Mystery novels are my intellectual comfort food, so when a series comes along that combines murder with my idea of actual, physical comfort food, it’s hard to resist!
Aunty Lee’s Delights is the story of Singaporean Rosie Lee, a middle-aged widow who runs a cafe more to keep herself busy than to actually turn a profit. With the aid of her Filipina maid, Nina, she has quite the tidy business, affording her time to indulge herself in both of her favorite pastimes: cooking and being a busybody (or kaypoh, as it’s known in the vernacular and lovingly explained for the reader unfamiliar with the local lingo.)
When a corpse washes up on a holiday beach, Aunty Lee (as she’s affectionately known) muses on it with Nina, but hardly expects the turn of events that puts herself and her beloved cafe squarely in the middle of solving the murder. Hosting a wine-tasting and dinner for her intermittently entrepreneurial stepson and his consistently obnoxious wife plunges Aunty Lee into a sociopolitical debate on homosexuality and into the thick of a murder investigation that soon uncovers more bodies.
Ovidia Yu’s debut mystery is excellent at evoking not only the multicultural mores of Singaporean society—flaws and all—but also the mouth-watering foods of the region. Having grown up in neighboring Malaysia, I lingered over the descriptions of the various dishes, thinking fondly of all these things that were once an everyday staple, but are now exotic specialties to be indulged in, only after determined effort to either track down where they’re served or the ingredients needed for me to recreate them at home. Despite the inclusion of a self-proclaimed easy recipe in the back, I didn’t seriously think about trying to make any of the dishes included…until my editor here challenged me to try the recipe in the back.
And challenge is the operative word.
I’m a competent cook, having learned (to my housewife mother’s never-ending chagrin) from a Canadian cooking show how not to be afraid of the kitchen, and further honing my skills through a stint in an Italian restaurant. But Straits food, the food of Malaysia, Singapore, and Indonesia, has always been a difficult beast for me.
I can make your standard rices and simple meat and vegetable dishes, but the real delicacies have been beyond me. However, when I read the recipe for Aunty Lee’s “Amazing Achar,” I told myself, “How hard can this honestly be? I mean, it says ‘easy’ in the description!”
I plunged into the challenge with vigor, going so far as to order from abroad the most exotic of the required components. Despite my experience with cooking, I’ve never actually pickled anything before, but simple pickles have always looked easy enough on the cooking competition shows I’ve watched.
Anyway, here’s the recipe so those of you better at cooking than I am can go ahead and get started laughing at me now.
Aunty Lee's “Amazing Achar”
Prepare at least a day in advance. The longer it stays in your fridge the better it will taste.
2 cups vegetables, chopped into thick matchsticks and bite-sized morsels. Use what you have and more of what you like. Traditional vegetables include cucumbers, carrots, Napa cabbage, red onions, hot peppers, cauliflower, and green beans. Leave the skin on the cucumbers and carrots but remove the seeds from cucumbers and hot peppers. For crunchier pickles rub a tablespoon of salt into your cucumber sticks and leave them to sweat.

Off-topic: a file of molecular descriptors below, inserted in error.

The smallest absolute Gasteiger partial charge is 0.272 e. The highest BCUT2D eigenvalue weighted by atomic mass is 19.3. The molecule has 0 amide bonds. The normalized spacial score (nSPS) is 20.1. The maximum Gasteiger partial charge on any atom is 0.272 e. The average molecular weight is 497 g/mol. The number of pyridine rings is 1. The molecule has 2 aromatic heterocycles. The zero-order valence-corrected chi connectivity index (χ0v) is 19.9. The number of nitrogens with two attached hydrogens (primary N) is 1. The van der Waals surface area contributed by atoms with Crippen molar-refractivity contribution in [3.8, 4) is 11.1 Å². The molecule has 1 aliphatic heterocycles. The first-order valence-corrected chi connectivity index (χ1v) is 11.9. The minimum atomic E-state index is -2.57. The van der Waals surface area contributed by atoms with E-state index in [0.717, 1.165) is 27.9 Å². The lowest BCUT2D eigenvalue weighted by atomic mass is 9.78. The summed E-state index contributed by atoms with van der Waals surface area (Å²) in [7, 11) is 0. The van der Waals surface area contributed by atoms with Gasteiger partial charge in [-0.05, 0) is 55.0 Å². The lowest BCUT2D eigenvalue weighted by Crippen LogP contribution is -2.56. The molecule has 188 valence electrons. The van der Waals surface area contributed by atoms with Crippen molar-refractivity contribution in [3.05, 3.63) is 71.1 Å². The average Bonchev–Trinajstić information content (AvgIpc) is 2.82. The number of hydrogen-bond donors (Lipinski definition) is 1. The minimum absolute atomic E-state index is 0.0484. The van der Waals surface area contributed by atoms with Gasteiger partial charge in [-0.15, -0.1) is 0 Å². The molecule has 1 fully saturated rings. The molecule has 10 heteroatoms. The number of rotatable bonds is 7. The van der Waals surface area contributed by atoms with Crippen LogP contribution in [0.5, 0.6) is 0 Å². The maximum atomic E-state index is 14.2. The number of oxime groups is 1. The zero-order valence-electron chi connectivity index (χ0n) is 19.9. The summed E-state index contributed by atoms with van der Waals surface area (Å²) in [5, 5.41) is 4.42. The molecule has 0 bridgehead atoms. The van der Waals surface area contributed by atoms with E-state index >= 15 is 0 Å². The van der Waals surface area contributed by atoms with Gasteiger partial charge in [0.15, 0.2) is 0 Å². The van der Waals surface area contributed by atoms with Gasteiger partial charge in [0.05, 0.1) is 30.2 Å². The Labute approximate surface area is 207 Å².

½ cup your best vinegar (can be white vinegar, rice vinegar, or wine vinegar. Remember: the better the vinegar the better your pickles!)
½ cup water
1 teaspoon salt
1 teaspoon sugar
For Rempah (Spice Paste):
1 red onion (chopped)
1 clove garlic
1 nub fresh ginger
1 nub fresh turmeric
2 dried hot peppers
1 tablespoon toasted belachan (fermented shrimp paste). Or use 1 teaspoon each of ginger and turmeric powder and 1 tablespoon of red chili pepper flakes, and substitute 1 tablespoon of anchovy paste for the belachan.
Final Touch Ingredients:
½ cup vinegar (see above)
Fresh juice of one large lime (or half a lemon)
Dash of salt and pepper
Small can of pineapple chunks
Crushed roasted peanuts
Toasted sesame seeds
How to Prepare:
Turn on your radio or television and turn off your phone.
Bring your blanching solution to a boil. Blanch all your chopped vegetables (except for the cucumbers) and lay them out to dry on kitchen towels, where the cucumbers can rejoin them. The more you dry them here the better they will absorb your marinade later.
Blend all your rempah ingredients into a paste. If using powders you may need a few drops of oil to bind them. Heat a pan with a little oil and stir-fry your spice paste over low heat until it smells good. This will take 10 to 15 minutes.
Add ½ cup vinegar, the lime juice, and a teaspoon of salt and suge. Bring the mixture to a boil then remove from heat immediately.
In a glass or ceramic bowl, add your pineapple chunks, peanuts, seseame seeds, and all your vegetables and mix well, pressing them down in the bowl. The marinade won’t cover the vegetables at this stage but the level will rise as your vegetables pickle.
If not eaten immediately, your achar should be stored in a glass container in the fridge. Stir thoroughly each time you help yourself.
First of all, for an “easy” recipe, this took me hours to prep. The individual steps themselves weren’t that difficult, just time-consuming and numerous, but the result was definitely worth the effort! Auntie Lee’s Achar is, indeed, amazing, with the right balance of tang and spice that adds extra kick to any rice dish. It keeps nicely in the fridge, so you can make a bunch to store, and I personally find it almost addictively delicious. Definitely a delight to rival the novel it accompanies!
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Doreen Sheridan is a freelance writer living in Washington, D.C. She
microblogs on Twitter @dvaleris.
Read all posts by Doreen Sheridan for Criminal Element.